Meditation on the Breath, or The Mindfulness of Breathing is a main stay of Buddhist meditation. It can be used in so many ways. Your mind calms, your body relaxes and you come to know peace in a way that is not usual in the West.
Breath meditation can be used anywhere, while sitting watching the T.V., whilst walking to the shops, even whilst standing in the queue in the shop. Whenever you have a chance to pause and take time out, breath meditation can come to your aid, and calm you down. It really isn’t complicated at all, as the following instructions will show. Just 15 minutes or half an hour a day, when you can grab it, can make an enormous impact on you day-to-day wellbeing.
Another thing with Breath Meditation, is you do not have to be a practicing Buddhist to benefit from it. It just happens to be a widely known Buddhist practice. You can be Christian, Jew, Muslim, Atheist, Hindu or agnostic. Breath Meditation will benefit your life by creating a sense of calm and peace that will aid you through life’s twists and turns. It will be a tool for you to use in those difficult times, and it is also a brilliant aid to restful sleep. If all you do is practice it just before you go to sleep, you will sleep deeper and better than you know.
So, to the practicalities of the method. They are few and simple. The Buddhist practice is generally to sit on the floor, with legs crossed and a straight back, but this is not essential to benefit from the practice. Personally I practice in whatever position I find myself in as the urge takes me. I could be lying on the floor in front of the T.V., I could be slouching on the sofa or I could be in bed ready for the Sandman to come. Like I said above, I could also be in the queue at Tesco’s waiting for the checkout, it really does not matter.
- The first point to note is that you must be comfortable in yourself, whether standing, walking, sitting or lying down, you must be able to relax in that posture. Take a few deep breathes and ‘centre’ yourself i.e. prepare for the practice; in other words note the intent to practice. It’s like making a mental note: ‘I am now going to practice Breath Meditation’. Even in the checkout queue, you must be at ease and be reasonably able to shut out the noise of the surroundings. This can take a bit of practice but I am sure that after you have tried it once or twice, you will get the hang of it.
- Having relaxed a little then centre your concentration on your breathing, just as it is naturally. Do not TRY to breath, there is no need for long breaths or short breaths. There is no need to count or force your breathing in any way. Just take note of your breathing how it is at this moment. If you feel the need to take a deep breath for some reason then do so, if you feel the need to change the pace of your breathing then do so. The fact that you are focusing on your breathing, no matter how you are breathing, is what matters.
- You can focus on several areas whilst practising this meditation. When focusing on the breath you can focus on the tip of your nose and the feeling of the breath entering and exiting your nose; you can focus on the rise and fall of your chest or you can focus on the rise and fall of your stomach. The choice is yours and whatever makes the meditation easier for you is the way to go.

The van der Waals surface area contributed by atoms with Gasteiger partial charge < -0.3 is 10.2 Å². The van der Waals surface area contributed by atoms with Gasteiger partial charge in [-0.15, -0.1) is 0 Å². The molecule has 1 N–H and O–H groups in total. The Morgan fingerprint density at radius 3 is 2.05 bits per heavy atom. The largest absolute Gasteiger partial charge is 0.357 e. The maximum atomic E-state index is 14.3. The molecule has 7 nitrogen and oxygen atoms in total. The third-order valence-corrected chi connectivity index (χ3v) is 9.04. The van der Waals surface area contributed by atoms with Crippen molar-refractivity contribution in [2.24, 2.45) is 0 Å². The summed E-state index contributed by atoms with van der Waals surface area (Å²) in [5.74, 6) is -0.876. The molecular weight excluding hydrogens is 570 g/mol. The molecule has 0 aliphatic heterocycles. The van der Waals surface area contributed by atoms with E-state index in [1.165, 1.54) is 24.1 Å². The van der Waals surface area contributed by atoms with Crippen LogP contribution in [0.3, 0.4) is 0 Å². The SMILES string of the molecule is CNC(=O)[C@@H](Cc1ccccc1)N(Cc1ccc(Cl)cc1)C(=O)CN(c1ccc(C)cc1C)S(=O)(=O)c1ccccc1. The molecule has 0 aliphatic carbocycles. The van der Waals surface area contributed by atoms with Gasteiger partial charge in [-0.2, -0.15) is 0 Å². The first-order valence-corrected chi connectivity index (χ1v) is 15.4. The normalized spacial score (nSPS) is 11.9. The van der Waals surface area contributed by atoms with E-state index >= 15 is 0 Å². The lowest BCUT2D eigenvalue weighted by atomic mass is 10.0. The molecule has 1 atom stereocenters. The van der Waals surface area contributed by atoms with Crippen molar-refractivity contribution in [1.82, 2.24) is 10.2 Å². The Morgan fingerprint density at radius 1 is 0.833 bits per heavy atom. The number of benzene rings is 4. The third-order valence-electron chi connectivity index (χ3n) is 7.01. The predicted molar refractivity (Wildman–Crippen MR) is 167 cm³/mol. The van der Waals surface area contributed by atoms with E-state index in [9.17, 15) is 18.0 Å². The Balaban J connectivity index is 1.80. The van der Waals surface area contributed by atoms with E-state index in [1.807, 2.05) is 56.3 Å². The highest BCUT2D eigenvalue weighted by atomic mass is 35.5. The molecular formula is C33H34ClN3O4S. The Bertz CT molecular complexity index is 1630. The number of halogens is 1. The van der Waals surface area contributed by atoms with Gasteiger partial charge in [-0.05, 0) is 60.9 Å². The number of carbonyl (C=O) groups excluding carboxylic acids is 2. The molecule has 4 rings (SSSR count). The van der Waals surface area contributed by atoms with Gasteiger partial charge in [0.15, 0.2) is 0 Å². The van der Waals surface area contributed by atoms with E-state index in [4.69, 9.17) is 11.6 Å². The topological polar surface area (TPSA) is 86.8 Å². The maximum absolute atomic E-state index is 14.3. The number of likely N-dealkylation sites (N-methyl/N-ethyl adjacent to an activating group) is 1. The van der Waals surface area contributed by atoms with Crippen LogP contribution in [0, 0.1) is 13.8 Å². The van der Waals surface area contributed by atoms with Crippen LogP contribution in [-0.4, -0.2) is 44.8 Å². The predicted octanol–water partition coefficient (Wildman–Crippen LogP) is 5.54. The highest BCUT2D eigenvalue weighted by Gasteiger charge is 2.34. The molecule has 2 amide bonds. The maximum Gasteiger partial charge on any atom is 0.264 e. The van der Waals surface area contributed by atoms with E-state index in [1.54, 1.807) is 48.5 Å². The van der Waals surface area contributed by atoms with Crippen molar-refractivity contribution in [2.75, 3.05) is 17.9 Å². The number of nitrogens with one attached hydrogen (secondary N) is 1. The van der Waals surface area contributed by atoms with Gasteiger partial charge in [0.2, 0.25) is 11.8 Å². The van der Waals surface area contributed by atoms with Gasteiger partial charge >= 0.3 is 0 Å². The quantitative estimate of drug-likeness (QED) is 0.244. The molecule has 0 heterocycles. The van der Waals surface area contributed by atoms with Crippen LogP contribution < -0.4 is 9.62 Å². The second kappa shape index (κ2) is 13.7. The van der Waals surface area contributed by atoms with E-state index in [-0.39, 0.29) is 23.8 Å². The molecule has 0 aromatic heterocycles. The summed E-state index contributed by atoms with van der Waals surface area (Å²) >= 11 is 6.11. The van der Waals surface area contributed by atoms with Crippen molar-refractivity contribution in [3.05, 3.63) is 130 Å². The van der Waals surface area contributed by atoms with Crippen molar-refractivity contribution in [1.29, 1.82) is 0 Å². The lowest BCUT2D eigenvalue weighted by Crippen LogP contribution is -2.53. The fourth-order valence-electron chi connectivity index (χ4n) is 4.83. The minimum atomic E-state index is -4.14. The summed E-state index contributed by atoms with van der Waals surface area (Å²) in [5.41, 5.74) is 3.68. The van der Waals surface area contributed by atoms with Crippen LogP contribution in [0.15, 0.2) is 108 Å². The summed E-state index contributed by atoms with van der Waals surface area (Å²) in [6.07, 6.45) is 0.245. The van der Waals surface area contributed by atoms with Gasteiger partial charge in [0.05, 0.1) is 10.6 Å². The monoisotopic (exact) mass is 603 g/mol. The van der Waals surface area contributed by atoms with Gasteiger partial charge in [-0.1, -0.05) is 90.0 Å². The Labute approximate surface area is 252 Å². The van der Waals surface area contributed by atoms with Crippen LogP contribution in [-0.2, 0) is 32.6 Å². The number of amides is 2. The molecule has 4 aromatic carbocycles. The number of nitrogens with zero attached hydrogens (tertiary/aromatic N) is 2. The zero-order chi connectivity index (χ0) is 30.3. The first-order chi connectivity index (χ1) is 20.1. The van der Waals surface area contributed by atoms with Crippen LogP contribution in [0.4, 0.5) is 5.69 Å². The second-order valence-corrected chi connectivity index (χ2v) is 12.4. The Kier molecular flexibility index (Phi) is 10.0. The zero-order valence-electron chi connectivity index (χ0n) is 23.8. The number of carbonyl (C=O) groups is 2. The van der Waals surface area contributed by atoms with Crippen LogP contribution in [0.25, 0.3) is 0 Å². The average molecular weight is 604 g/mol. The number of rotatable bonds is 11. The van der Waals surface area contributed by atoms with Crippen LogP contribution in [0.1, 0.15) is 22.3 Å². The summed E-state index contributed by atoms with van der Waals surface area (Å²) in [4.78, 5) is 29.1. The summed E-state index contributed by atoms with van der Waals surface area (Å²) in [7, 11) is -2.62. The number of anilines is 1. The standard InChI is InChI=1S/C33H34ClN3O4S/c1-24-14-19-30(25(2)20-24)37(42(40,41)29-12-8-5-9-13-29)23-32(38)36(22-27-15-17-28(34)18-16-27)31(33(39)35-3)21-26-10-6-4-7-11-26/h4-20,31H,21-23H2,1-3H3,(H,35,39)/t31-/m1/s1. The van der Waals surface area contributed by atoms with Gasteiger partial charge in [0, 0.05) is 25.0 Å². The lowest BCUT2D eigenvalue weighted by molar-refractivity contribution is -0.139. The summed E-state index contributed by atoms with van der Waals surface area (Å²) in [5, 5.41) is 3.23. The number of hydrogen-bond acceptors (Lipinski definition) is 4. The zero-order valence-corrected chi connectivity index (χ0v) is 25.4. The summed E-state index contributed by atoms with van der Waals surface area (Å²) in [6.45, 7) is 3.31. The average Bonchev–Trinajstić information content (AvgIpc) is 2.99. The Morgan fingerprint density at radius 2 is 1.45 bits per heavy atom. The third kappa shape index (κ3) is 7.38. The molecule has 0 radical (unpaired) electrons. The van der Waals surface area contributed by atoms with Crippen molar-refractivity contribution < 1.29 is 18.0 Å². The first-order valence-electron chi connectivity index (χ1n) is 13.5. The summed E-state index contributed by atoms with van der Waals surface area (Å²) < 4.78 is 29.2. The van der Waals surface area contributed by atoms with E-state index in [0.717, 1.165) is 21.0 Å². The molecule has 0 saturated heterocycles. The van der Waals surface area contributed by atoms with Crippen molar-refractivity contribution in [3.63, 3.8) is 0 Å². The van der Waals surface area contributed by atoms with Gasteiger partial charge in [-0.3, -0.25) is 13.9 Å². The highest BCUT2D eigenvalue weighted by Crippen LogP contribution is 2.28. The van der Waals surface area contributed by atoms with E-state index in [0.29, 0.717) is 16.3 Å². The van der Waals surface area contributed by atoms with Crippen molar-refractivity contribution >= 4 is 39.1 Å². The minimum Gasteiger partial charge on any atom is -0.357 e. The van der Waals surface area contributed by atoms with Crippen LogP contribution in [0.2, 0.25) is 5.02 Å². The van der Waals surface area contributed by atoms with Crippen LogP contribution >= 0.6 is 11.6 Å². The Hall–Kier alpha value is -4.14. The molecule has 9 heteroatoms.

- ADDENDUM: You will find that your mind will probably fill with all sorts of thoughts and concerns when you first begin this practice. Do not be concerned. Everybody goes through this. When you realise a thought has arisen, let it take its path then fade away, just as a leaf passes you by on a stream. Once the thought has gone, gently bring your concentration back to your breath and continue as before. Do not try to force your mind to be blank, this is not the idea. Beginners are often concerned that the ‘monkey mind’ will just not shut up, but only continual practice will achieve this. Never be concerned about the number of times your breath meditation is interrupted in this way. After all, it is a ‘practice’, and as the old adage goes, ‘practice makes perfect’.
- Even just 5 minutes of this practice will reap rewards. 30 minutes to an hour a day will be far better, but it is much more beneficial to start small and build up gradually than it is to aim high and fail. Build your confidence and comfort with the practice gradually, and soon enough you will be a past master at Buddhist Breath Meditation.
I hope the above will be of benefit to those looking at starting their own meditation practice. It is a simple practice, but reaps far greater rewards than may be immediately clear. This practice has been a mainstay of Buddhist meditation for 2400 years so there must be something to it! As I have stated above, do not be concerned by the number of interruptions you experience. Even the most practiced and experienced meditator should admit that they suffer from the same problem, maybe not as much as you, but they do. So take a deep breath, centre yourself and focus on that breath. Let any thoughts drift by like feathers on the wind and keep bringing the mind back to your breath. You will reap many benefits.
For those wishing a more extensive discussion on the Mindfulness of the Breath I have provided a copy of The Satipatthana Sutta: The Discourse on Mindfulness Meditation which gives extensive examples of various other practices that can be tried during the Breath Meditation.
May all Sentient Beings live without fear.